Review #460: Melodrama, Lorde

Karla Clifton
3 min readNov 10, 2023

#460: Melodrama, Lorde

Lorde sticks out like a sore thumb in today’s musical landscape. She dances like a weirdo. She shushes her own crowd!!!

Everyone and their mother has heard “Royals,” which was undoubtedly one of the most exciting songs written by a seventeen-year-old ever. Did you know that she was signed to Universal Music at age 13? And remember when she sang “All Apologies” with Dave Grohl and Krist Novoselic? You might also know her from those episodes of South Park.

Melodrama was Lorde’s follow-up to Pure Heroine. She waited four years to release it and asked Jack Antonoff to produce. The result is what Lorde has called a “loose” concept album about a house party. And Lorde’s house party sounds exactly what partying in your youth feels like: a desperate, horrible, great time. Lead single “Green Light” is in the aftermath of a breakup, but when the chorus gets going and a multi-tracked Lorde yells I’m waiting for it! That green light! I want it! it’s hard not to feel ecstasy. Other songs like “Homemade Dynamite,” about finding a simpatico soul on a night out, and “Perfect Places,” about partying in the face of the fear of being alone, are tinged with something sad, despite being club bangers.

Lorde actually had her first adult breakup before she started recording this, and so love and the messiness of trying to find love as a young person. Acoustic “The Louvre” is maybe the only optimistic one, imbued with new relationship energy. But most of the rest have the end of relationships in mind. “Supercut” sounds sunny, but it’s a retrospective on a long-over relationship. “Writer In The Dark,” where Lorde tries on her best Kate Bush impression, imagines the POV of a man who realizes that dating an artist means that he will inevitably be written about. (Relatable.) It’s personal, but she also relates it to the general experience of dating post-2000, and how unserious it can be. “Hard Feelings/Loveless” calls her generation the f*ckin’ with our lover’s heads generation. Maybe “Sober II (Melodrama)” says it best: They’ll talk about us, all the lovers/ How we kiss and kill each other. And hasn’t that always been true?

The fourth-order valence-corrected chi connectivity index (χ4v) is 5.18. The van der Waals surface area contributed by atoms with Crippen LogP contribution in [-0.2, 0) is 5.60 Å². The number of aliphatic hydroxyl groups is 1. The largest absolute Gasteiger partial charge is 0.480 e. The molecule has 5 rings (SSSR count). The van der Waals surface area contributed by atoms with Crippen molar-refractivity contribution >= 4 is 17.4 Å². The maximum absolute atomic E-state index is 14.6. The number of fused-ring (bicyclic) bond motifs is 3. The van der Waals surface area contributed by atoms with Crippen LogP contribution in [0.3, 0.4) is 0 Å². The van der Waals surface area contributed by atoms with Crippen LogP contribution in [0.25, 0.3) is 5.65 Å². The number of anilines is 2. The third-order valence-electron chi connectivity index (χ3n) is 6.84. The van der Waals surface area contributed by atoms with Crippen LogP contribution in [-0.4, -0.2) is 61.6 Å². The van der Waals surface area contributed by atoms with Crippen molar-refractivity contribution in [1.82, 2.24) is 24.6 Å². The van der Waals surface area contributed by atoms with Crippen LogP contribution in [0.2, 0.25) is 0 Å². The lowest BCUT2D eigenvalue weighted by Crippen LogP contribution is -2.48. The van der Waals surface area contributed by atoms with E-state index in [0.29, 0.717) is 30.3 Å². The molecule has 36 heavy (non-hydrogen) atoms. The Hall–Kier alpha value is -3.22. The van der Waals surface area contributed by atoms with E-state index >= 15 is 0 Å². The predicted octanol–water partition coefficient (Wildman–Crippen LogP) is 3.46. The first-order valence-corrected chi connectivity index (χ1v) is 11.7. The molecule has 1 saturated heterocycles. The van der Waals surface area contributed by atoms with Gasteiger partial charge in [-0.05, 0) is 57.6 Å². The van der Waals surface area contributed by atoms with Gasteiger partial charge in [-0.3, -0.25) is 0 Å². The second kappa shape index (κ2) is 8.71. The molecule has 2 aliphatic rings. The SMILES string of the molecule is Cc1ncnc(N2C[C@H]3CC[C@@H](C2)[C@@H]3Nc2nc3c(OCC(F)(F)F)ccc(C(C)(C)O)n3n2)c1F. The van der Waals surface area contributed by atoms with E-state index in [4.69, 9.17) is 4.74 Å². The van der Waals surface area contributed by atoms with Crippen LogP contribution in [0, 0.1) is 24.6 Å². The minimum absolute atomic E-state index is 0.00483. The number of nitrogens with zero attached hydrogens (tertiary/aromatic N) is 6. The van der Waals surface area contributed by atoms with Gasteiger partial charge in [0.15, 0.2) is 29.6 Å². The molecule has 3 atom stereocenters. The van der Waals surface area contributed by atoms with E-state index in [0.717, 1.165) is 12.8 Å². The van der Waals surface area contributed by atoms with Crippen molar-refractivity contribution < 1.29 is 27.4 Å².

Of course, it isn’t a house party if there isn’t a drunk girl crying in the corner. “Sober” somehow manages to be a huge bummer and also a great party song, like the weird moment of clarity that you sometimes get at a party. What will we do when we’re sober? But “Liability” is the one that cuts deepest. It’s just Lorde and a piano, no effervescent electropop production from Mr. Antonoff, as she worries that she’s too much for everyone, and yet still calls the relationship between her and herself as the only love she hasn’t screwed up. (Still, I don’t think we need “Liability (Reprise)” because who really needs a reprise?)

Unfortunately, Lorde’s latest album, Solar Power, was received well, not critically or commercially. She admitted that the reception was “confounding and at times painful to sit with.” And, um, wow, that album cover. Kind of badass?

But Lorde also added, “I learnt a ton about myself and how I’m perceived by making and releasing this album” and called it “one of those works that gets made between peaks.” What a mature response to feedback. I think Lorde is going to continue surprising us.

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